Kazakhstan: legislation and rules
In April 2016, as a result of the reform of the judicial system, the Law On Arbitration (the “New Arbitration Law”) was adopted. This law is based on the UNCITRAL Model Law. It governs both international and domestic arbitration proceedings.
In addition to unifying procedural rules for international and domestic arbitration proceedings, the New Arbitration Law implemented the following changes to the previous rules:
. (a) State-owned companies may only execute arbitration agreements with Kazakhstani companies after obtaining consent from the superior state authority.
. (b) An arbitration agreement must set out the name of the arbitration institution to be used. Due to this provision, it is not entirely clear whether arbitration agreements that refer to ad hoc arbitration rules will be valid or not.
. (c) A party has the right to terminate an arbitration agreement unilaterally before the origin of the dispute.
. (d) A new association of arbitration institutions and arbitrators ― the Arbitration Chamber — should be established. This Chamber is responsible for maintaining a Register of Arbitrators and represents local arbitration institutions to local state authorities and foreign organizations.
. (e) When reviewing disputes with state-owned companies, arbitrators are required to apply Kazakhstani law only, unless otherwise provided for in the international treaties of the Republic of Kazakhstan.
. (f) Parties have the right to seek the reconsideration of arbitral awards based on so-called “newly opened circumstances” (ie, facts that are material to the case, but were not previously known to an applicant). This provision has been copied from the Civil Procedure Code, and it is not entirely clear how it will be applied by arbitrators.
. (g) In addition to the currently existing grounds for challenging an arbitral award, the New Arbitration Law will allow parties to challenge the award if there is a judgment or an award that has a res judicata effect on the subject matter of the challenged award.
Generally, while the unification of procedural rules for international and domestic arbitration proceedings is a positive change, other provisions of the proposed New Arbitration Law will make the regulation of arbitration proceedings in Kazakhstan more restrictive. Additionally, it is not entirely clear how these new provisions will interrelate with the provisions of international treaties ratified by Kazakhstan.
As a result of the pressure of local scholars and practitioners, in February 2017, the relevant provision of the New Arbitration Law allowing the unilateral termination of the arbitration clause was canceled.
At the same time, there are a number of cases where parties made attempts to terminate arbitration agreements based on the above provision and Kazakhstani court practice on its application is very controversial.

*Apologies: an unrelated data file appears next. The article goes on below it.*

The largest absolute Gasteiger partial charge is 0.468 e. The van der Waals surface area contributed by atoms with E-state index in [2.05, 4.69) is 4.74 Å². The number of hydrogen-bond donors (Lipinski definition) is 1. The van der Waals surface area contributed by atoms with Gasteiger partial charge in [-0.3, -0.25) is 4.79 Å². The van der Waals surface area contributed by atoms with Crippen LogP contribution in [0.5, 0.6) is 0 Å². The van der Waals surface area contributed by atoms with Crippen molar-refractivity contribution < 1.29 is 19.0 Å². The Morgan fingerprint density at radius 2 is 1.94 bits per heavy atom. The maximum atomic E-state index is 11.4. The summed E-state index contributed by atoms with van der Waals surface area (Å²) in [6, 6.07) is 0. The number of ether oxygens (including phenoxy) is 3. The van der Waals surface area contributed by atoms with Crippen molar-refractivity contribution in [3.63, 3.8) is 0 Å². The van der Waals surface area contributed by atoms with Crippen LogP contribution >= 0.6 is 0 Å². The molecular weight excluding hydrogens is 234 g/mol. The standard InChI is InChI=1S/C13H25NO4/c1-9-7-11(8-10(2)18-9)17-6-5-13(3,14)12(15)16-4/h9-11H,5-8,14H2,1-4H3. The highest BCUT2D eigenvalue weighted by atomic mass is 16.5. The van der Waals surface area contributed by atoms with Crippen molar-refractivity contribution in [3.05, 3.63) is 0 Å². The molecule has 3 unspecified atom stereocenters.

In addition, under the new version of the Civil Procedural Code of the Republic of Kazakhstan, adopted in October 2015 and in force since 1 January 2016, the procedure for enforcing domestic arbitration awards has become more complicated.
In particular, in addition to the grounds for refusing to enforce an arbitral award listed in Article V of the New York Convention, the enforcement of an award may now be rejected if: (i) there is a judgment or an arbitral award issued on the same dispute between the same parties and based on the same grounds (ie, a judgment or award that has a res judicata effect); or (ii) an award is issued as a result of a crime confirmed by a criminal court sentence.
While it is not entirely clear, due to the fact that Kazakhstan is a member of the New York Convention and the Geneva Convention, it is our understanding that these new grounds will be applied only to domestic arbitral awards.However, this issue will need to be clarified by local court practice.
Kazakhstan is a party to a number of bilateral and multilateral agreements that grant investors the right to arbitrate disputes over their investments in Kazakhstan. These treaties include the ICSID Convention, the Treaty On Partnership and Co-operation Agreement Between the European Union and the Republic of Kazakhstan dated 23 January 1995, and the ECT dated 17 December 1994.
Institutions, rules and infrastructure
At present, there are around 20 arbitration institutions in Kazakhstan. The most famous of these are the Kazakhstani International Arbitrage (KIA), the International Arbitration Court IUS (IUS) and the Center of Arbitration of the National Chamber of Entrepreneurs of the Republic of Kazakhstan (CA of NCE).
The CA of NCE (Atameken)